Referring to those figures, transfer operation of the CCDs in the horizontal transfer portion will be briefly described shown in FIG. 8.

It is assumed in the following that the gate to which the signal φA1 is applied is the gate connected to the gate electrode 4-2.

First, in response to the clock pulses shown in FIG. 10, a voltage of H level is applied to the terminals φA1 and φA2, and a voltage of L level is applied to the terminals φA3 and φA4 out of the terminals connected to the gate electrode 11 of the horizontal transfer portion 5. Then, the potential well under the gate electrode of the silicon substrate 10 becomes as shown at time tO. At this time, the charges of QA, QB and QC transferred by the vertical transfer portions 3a to 3c are transferred into the potential wells formed under the two gates through the interface portions 4a to 4c and temporality stored therein. Transfer from the interface portion to the horizontal transfer portion is effected as shown in (g) to (i) of FIG. 6. The signal φA1 of the gate connected to the gate electrode 4-2 in the horizontal transfer portion is raised to H level. This H level may be the H level at the time of normal transfer operation. Then, when the signal φT is raised to H level and the signal φS is lowered to L level, the charge stored under the gate electrode 4-2 is transferred to the horizontal transfer portion. The stored charge is moved in the potential well based on the clock pulses as shown at the times tl to t4, whereby it is successively transferred toward the preamplifier 6. Subsequently, the charges transferred from the vertical transfer portions 3a to 3c are successively transferred to the output by repeatedly applying the clock pulses in the same manner.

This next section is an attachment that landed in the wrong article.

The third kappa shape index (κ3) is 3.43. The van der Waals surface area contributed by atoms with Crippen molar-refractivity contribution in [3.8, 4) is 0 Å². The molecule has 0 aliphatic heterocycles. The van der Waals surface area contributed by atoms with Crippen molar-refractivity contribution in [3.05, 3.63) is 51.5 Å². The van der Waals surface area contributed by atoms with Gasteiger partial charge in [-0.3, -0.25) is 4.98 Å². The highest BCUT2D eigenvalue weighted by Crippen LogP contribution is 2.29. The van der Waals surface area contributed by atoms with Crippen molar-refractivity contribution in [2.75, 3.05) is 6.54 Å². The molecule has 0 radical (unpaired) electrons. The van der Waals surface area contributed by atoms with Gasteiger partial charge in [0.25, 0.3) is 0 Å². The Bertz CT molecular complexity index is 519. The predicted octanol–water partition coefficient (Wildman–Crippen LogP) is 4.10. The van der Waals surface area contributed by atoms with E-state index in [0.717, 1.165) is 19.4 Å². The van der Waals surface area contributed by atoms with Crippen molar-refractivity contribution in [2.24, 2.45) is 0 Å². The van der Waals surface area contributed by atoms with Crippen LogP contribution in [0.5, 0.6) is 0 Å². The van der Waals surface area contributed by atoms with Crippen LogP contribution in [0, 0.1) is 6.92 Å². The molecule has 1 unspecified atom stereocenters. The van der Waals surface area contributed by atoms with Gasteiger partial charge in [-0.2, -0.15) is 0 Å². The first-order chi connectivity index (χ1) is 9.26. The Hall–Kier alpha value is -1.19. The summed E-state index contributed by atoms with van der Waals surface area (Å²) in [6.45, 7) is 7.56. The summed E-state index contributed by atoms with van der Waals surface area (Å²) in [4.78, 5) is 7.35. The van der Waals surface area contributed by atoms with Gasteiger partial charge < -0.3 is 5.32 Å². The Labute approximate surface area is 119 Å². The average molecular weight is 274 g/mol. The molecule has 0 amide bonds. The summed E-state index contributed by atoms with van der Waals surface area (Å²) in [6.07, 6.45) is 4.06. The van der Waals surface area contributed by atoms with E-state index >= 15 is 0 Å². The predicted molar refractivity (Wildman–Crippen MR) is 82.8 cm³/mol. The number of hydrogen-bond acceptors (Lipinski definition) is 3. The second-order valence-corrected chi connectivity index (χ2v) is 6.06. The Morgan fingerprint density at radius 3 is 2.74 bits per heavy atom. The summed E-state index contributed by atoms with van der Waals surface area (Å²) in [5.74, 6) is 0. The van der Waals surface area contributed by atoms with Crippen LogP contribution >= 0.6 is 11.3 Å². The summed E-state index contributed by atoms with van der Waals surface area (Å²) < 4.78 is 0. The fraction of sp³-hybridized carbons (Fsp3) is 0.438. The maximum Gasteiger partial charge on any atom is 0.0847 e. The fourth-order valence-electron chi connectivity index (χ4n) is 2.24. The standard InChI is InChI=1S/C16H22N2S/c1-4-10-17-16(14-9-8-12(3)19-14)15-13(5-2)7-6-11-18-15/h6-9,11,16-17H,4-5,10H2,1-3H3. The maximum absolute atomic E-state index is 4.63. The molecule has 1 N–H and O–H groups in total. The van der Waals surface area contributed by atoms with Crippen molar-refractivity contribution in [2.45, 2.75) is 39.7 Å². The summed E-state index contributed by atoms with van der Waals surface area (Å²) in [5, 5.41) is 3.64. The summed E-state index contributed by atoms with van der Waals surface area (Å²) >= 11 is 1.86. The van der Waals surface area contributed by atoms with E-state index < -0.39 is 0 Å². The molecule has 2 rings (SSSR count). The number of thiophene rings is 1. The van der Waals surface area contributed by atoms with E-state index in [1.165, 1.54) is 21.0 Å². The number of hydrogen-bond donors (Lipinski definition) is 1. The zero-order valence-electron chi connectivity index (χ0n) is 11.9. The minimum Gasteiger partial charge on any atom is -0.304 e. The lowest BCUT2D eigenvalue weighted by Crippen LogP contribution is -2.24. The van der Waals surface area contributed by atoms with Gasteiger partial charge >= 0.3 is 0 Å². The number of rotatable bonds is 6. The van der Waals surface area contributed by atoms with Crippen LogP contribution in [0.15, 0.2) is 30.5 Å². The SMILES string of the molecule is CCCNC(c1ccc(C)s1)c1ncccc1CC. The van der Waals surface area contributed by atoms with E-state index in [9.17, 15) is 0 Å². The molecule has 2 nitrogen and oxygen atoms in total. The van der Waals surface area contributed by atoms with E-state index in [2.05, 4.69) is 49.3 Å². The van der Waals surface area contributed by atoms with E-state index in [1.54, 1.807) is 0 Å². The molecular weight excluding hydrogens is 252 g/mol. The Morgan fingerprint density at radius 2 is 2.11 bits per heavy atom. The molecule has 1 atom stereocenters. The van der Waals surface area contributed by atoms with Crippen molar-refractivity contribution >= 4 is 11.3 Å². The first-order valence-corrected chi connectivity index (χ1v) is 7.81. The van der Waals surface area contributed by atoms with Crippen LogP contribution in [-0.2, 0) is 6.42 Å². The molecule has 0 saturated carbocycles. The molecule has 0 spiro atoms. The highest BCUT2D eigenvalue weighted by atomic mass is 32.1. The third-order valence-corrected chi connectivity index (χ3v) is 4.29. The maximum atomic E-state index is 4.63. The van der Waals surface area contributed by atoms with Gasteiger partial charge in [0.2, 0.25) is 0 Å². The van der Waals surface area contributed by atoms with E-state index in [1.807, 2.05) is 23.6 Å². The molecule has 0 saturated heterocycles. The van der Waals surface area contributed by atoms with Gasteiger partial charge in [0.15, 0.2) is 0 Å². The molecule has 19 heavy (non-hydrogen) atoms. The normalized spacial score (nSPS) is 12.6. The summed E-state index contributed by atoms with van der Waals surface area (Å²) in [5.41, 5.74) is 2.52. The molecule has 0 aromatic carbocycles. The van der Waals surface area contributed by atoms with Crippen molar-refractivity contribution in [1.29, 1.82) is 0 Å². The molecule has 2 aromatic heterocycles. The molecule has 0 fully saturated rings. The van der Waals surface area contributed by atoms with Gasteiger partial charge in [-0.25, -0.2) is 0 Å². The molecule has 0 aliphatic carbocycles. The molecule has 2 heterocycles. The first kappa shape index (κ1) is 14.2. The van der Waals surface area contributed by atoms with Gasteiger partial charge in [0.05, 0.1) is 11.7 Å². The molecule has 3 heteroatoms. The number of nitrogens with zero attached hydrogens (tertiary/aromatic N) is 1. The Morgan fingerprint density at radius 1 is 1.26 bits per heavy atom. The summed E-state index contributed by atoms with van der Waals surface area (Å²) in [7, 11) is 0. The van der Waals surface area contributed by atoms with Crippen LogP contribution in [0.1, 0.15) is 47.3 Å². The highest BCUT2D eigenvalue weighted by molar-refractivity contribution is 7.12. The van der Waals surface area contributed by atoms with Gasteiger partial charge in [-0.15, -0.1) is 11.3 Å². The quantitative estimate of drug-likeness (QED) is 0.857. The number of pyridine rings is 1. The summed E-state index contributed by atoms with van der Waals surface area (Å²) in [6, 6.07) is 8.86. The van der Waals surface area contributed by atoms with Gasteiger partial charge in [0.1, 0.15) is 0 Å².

In the above described conventional solid-state image sensor, as the pixel size becomes microscopic, the above described transfer method can be applied suitably as for the vertical transfer portions but a difficulty is involved as for the horizontal transfer portion. Since the number of vertical transfer portions allowed to be provided with respect to the length of the horizontal transfer portion in the transfer direction is further increased when the pixel size is made microscopic, the gate through of one stage of transfer gates of the horizontal transfer portion is further reduced. For example, in the case of FIG. 9, since the number of vertical transfer portions permissible is three and the number of transfer gates required is 34=12 because the CCDs are of a four-phase drive type. As the pixel size becomes more microscopic, the number of transfer gates increases proportionally because the number of vertical transfer portions connected to the horizontal transfer portion of the same length increases. As a result, reduction in the pixel size has to be limited because of a short channel effect caused by reduction of the gate length or because of limitations in microstructure technology. In addition, since the number of transfer gates in the horizontal transfer portion is increased, operation frequency of the horizontal transfer portion functioning as the charge transfer device is unfavorably increased.